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Hollywood AWOL in war on terrorism
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Question of the Day
Timothy Barnard, visiting assistant professor of film studies at the College of William & Mary, recalls not only the imbroglio over the “Spider-Man” poster, but a tweak made to the film post-9/11. The filmmaker added a scene in which New Yorkers rally around their favorite wall-crawler.
“You mess with one of us, you mess with all of us,” a fiery New Yorker tells the Green Goblin, the film’s supervillain.
That epitomized the industry’s way of incorporating 9/11 into its content, what Mr. Barnard calls “stealth rah-rah.”
Films like “Master and Commander,” plus more recent films like the “Transformers” trilogy and “Battle: Los Angeles” integrated elements of good vs. evil without making the connections overt.
It’s not exactly what presidential adviser Karl Rove had in mind when he approached Jack Valenti, then head of the Motion Picture Association of America, in November 2001. Mr. Rove hoped to gin up a repeat of Hollywood’s response to World War II, but the effort never gained traction.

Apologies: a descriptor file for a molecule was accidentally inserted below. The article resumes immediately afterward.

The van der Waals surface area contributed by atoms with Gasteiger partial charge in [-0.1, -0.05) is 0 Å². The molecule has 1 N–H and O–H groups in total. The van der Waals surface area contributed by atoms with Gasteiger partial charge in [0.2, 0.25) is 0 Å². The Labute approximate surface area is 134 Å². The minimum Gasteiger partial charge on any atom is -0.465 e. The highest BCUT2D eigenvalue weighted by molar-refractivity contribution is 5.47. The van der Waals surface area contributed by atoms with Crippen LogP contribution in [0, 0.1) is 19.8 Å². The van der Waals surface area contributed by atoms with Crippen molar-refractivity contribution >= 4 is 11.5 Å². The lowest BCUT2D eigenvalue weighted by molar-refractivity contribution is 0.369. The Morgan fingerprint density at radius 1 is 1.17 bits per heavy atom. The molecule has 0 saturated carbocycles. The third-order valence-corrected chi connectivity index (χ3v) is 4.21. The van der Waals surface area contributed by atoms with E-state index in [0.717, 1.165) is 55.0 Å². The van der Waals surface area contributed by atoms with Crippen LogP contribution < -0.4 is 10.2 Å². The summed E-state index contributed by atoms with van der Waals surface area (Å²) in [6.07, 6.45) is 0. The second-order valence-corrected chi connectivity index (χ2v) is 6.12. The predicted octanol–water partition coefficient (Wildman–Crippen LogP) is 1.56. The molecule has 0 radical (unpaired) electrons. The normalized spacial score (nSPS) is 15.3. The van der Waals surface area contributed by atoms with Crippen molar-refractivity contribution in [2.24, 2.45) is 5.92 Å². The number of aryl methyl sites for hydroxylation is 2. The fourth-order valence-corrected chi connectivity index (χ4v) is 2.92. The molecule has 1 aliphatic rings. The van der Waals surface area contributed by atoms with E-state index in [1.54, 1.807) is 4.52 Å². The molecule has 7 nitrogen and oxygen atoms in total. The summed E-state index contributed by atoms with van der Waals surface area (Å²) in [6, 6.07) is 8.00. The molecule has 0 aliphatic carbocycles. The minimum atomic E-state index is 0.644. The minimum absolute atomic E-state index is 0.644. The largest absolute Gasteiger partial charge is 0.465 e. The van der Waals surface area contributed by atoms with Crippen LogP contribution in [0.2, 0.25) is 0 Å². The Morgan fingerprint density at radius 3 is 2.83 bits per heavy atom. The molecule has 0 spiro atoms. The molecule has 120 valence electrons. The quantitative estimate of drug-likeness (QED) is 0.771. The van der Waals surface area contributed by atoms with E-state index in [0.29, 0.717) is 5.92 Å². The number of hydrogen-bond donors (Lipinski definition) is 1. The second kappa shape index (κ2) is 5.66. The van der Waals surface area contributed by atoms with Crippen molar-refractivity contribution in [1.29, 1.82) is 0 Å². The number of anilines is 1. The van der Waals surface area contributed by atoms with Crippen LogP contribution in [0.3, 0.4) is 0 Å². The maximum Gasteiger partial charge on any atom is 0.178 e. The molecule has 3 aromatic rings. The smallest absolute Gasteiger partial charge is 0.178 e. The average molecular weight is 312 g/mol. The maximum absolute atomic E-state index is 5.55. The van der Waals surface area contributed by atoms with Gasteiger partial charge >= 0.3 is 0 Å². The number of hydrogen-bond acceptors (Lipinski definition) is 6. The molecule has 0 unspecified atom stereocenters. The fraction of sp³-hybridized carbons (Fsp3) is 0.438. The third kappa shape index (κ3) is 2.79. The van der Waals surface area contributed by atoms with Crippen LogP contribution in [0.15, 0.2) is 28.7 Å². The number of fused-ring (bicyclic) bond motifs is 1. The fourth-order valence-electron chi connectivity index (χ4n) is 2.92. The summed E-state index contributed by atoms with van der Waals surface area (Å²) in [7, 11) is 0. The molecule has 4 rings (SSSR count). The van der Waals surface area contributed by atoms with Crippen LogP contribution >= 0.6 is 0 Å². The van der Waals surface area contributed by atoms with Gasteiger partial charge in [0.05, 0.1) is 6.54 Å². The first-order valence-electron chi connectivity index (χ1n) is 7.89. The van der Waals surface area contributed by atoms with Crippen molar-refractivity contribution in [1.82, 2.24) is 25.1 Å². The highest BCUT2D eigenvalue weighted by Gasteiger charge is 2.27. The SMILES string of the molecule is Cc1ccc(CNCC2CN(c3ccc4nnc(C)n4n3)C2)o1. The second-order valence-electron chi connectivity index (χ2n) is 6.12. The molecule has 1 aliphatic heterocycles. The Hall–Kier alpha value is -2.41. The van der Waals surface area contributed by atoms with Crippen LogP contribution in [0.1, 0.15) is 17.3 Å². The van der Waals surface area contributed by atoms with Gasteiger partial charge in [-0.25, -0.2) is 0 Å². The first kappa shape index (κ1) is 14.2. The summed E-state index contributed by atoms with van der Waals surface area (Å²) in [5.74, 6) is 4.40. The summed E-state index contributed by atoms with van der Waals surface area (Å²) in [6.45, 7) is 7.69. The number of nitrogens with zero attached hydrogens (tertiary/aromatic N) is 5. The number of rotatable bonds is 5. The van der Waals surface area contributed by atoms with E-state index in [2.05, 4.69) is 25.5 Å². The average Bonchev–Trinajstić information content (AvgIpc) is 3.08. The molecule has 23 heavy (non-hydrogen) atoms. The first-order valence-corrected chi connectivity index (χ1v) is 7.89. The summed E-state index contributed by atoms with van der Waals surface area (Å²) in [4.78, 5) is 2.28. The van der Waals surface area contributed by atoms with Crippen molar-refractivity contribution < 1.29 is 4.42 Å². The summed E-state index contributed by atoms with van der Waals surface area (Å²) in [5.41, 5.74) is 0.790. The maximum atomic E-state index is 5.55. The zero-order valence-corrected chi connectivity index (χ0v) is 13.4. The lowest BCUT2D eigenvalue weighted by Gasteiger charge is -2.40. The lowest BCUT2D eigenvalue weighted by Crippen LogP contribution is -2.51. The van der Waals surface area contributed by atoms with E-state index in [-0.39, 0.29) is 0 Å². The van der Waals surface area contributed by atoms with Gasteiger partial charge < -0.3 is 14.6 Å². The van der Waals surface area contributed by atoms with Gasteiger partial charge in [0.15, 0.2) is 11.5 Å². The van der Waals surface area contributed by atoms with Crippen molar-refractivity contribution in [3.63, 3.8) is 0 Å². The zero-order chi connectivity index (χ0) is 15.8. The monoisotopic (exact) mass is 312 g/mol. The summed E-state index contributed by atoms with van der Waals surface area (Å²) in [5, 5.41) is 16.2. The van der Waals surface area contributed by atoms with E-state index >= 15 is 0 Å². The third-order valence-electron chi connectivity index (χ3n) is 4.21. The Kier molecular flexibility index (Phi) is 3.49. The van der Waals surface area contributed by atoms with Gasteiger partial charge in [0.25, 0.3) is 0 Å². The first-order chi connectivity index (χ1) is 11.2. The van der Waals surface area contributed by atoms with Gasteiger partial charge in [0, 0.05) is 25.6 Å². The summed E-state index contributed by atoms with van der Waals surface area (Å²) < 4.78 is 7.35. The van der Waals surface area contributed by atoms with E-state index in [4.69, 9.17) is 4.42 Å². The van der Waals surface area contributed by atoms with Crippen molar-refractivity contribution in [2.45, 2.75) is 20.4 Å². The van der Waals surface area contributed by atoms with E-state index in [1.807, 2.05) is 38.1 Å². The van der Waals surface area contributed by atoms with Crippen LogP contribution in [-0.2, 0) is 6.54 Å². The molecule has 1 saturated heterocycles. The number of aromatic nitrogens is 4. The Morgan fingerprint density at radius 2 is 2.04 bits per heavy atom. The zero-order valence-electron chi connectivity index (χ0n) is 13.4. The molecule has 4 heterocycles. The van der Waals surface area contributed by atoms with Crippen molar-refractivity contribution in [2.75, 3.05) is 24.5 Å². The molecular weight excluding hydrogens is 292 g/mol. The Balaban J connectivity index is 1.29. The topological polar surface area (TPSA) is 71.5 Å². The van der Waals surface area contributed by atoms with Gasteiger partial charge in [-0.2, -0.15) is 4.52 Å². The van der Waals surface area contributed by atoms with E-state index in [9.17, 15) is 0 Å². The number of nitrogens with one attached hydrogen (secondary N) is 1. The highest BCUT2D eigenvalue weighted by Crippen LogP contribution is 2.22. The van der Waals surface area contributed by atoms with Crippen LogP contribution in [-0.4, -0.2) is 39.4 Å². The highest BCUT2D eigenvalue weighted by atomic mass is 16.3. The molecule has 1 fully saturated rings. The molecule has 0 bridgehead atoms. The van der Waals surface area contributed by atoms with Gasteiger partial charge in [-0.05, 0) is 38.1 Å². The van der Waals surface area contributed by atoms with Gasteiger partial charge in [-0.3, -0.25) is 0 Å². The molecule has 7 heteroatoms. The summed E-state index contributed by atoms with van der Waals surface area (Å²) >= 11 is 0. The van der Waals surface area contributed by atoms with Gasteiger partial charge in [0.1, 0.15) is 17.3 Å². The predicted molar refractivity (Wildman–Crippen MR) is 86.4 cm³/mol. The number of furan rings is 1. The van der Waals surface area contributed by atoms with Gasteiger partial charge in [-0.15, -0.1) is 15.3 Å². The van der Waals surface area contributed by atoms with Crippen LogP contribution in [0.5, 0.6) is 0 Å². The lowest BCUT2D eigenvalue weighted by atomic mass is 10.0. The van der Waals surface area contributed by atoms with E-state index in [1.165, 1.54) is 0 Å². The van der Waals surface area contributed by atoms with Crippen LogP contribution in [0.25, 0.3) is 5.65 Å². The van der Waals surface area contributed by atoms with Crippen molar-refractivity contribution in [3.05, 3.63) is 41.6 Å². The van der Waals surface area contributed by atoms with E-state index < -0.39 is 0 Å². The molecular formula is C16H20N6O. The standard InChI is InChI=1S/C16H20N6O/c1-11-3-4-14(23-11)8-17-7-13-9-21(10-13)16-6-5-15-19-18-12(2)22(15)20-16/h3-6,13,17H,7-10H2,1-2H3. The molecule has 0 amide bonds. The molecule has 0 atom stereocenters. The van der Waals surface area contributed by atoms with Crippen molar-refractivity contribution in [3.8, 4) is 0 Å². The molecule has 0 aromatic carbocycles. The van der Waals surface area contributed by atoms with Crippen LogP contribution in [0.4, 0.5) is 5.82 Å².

Steve Holzer, executive producer and show runner of original programs at Reelz Channel, says one reason for Hollywood’s uneasy reaction to 9/11 boils down to the new revenue paradigm.
“We are a completely global entertainment medium now,” Mr. Holzer says. “That made it very difficult for Hollywood to make movies that support any sort of war effort.”
During World War II, entertainment producers could get away with using derogatory words to define the enemy. That no longer is possible, he says.
“You have to be careful,” he says. “Don’t infuse or spark anger or riot against someone who is not responsible.”
Jason Apuzzo, conservative filmmaker and editor of Libertas Film Magazine, says politics clearly played a role in Hollywood’s initial reaction to 9/11.
“Their primary response [to 9/11] was to ignore it,” Mr. Apuzzo says. But that appears to be changing, witness the upcoming film on Osama bin Laden’s death at the hands of Navy SEALs due for release next year, as well as director Peter Berg’s adaptation of “Lone Survivor,” a film detailing the hunt for a Taliban leader.
“As the baby boomers start to retire off the scene in Hollywood, it’s becoming less of a factor,” Mr. Apuzzo says of the industry’s politically charged greenlighting process. “Younger people are not as hesitant about dealing with this issue.”
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